What should I do if the new owner of my old car does not want to update the ownership with the Land Transportation Office (LTO)? Can I sue them?
Yes. You can either file an action for specific performance to compel the new owner to register the ownership of the car in his/her name with the LTO, or for the rescission of the contract of sale due to the inability of the buyer to perform his obligation under the contract.
The Land Transportation and Traffic Code mandates that all motor vehicles and trailer of any type used or operated on or upon any highway of the Philippines must be registered with the LTO for the current year.
The Civil Code provides that where the obligation of either party to a contract of sale, in this case of a motor vehicle, is subject to a condition which is not performed, such party may refuse to proceed with the contract or he may waive performance of the condition. If the other party has promised that the condition should happen or be performed, such first mentioned party may also treat the nonperformance of the condition as a breach of warranty (Civil Code Article 1545).
In a sale of a motor vehicle, there is a reasonable expectation on that part of the seller that after the sale, the buyer will transfer the ownership of the motor vehicle in his/her name as the new owner of the motor vehicle.
The Land Transportation and Traffic Code defines the owner as the actual legal owner of a motor vehicle, in whose name such vehicle is duly registered with the Land Transportation Commission. Until the transfer of ownership is registered in the name of the new owner, the previous owner is still considered the registered owner of the motor vehicle.
The LTO rules and regulations require that the application and registration of transfer of ownership which should be done within thirty (30) days from the execution of the Deed of Sale.
The main purpose of car registration is the easy identification of the owner who can be held responsible for any accident, damage or injury caused by the car. Easy identification prevents inconvenience and prejudice to a third party injured by one who is unknown or unidentified.
In accordance with the law on compulsory motor vehicle registration, the Supreme Court has consistently ruled that, with respect to the public and third persons, the registered owner of a motor vehicle is directly and primarily responsible for the consequences of its operation regardless of who the actual vehicle owner might be (G.R. No. 181398).
In contracts of sale, when the buyer has manifested his inability to perform his obligations or has committed a breach of contract, the seller may totally rescind the contract of sale by giving notice of his election so to do to the buyer (Civil Code Article 1597).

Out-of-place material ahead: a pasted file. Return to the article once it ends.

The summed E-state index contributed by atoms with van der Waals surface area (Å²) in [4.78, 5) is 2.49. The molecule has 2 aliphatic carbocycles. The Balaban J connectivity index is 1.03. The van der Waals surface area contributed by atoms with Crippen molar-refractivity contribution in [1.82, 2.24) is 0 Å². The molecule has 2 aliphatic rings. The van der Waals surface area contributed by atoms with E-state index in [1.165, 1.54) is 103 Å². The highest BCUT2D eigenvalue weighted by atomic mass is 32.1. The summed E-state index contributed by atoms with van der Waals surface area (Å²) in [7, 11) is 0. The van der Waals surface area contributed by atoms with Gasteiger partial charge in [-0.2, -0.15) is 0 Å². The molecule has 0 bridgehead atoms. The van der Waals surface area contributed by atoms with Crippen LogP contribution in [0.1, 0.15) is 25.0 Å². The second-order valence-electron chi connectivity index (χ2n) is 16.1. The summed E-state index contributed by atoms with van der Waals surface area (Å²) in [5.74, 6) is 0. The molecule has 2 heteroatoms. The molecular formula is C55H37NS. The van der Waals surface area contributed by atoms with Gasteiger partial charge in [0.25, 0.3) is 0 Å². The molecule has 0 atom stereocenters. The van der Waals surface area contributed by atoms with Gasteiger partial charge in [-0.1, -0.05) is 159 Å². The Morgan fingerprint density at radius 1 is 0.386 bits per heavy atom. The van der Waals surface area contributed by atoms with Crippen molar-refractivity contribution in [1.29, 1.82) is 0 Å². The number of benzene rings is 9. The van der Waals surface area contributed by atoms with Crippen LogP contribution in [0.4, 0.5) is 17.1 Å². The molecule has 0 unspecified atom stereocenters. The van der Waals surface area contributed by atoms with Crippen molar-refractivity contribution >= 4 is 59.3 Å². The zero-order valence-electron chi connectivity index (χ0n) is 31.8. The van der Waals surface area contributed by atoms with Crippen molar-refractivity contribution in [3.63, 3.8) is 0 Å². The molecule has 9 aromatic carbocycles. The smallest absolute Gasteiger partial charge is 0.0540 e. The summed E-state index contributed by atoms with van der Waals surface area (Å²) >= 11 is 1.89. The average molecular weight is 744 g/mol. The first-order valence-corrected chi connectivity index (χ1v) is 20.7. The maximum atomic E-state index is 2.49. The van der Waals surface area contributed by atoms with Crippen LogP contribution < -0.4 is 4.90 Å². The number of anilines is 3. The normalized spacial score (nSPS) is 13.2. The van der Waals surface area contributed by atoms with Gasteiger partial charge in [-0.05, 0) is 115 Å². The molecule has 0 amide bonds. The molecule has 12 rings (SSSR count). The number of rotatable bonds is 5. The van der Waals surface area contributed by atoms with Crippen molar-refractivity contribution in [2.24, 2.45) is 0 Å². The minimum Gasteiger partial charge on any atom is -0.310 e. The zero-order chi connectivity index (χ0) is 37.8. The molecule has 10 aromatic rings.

As a last resort, in case of unreasonable delay or refusal of the buyer to register the transfer of ownership of the motor vehicle in his name as the actual owner, the previous owner may rescind the sale. The action for rescission is subsidiary; it cannot be instituted except when the party suffering damage has no other legal means to obtain reparation for the same (Civil Code Article 1383).
In contracts where both parties are required to do something, one party has the power to rescind the contract when the other party cannot comply with his obligation.
The injured party may choose between the fulfillment and the rescission of the obligation, with the payment of damages in either case. Even after he has chosen fulfillment, he may also seek rescission if fulfillment should become impossible.
Rescission creates the obligation to return the object of the contract and the price with its interest. But it can be carried out only when he who demands rescission can return whatever he may be obliged to restore. In this case, indemnity for damages may be demanded from the person causing the loss.
If the contract of sale was rescinded, the buyer will have to return the motor vehicle to the seller and pay damages for the breach of the contract. The seller may have to return to the buyer the purchase price after consideration of the depreciation of the motor vehicle.
Lastly, the Civil Code provides that the seller may ask the court to award nominal damages because the obligation arose from a contract, and attorney's fees and expenses of litigation because he incurred expenses to protect his interest due to the buyer's act.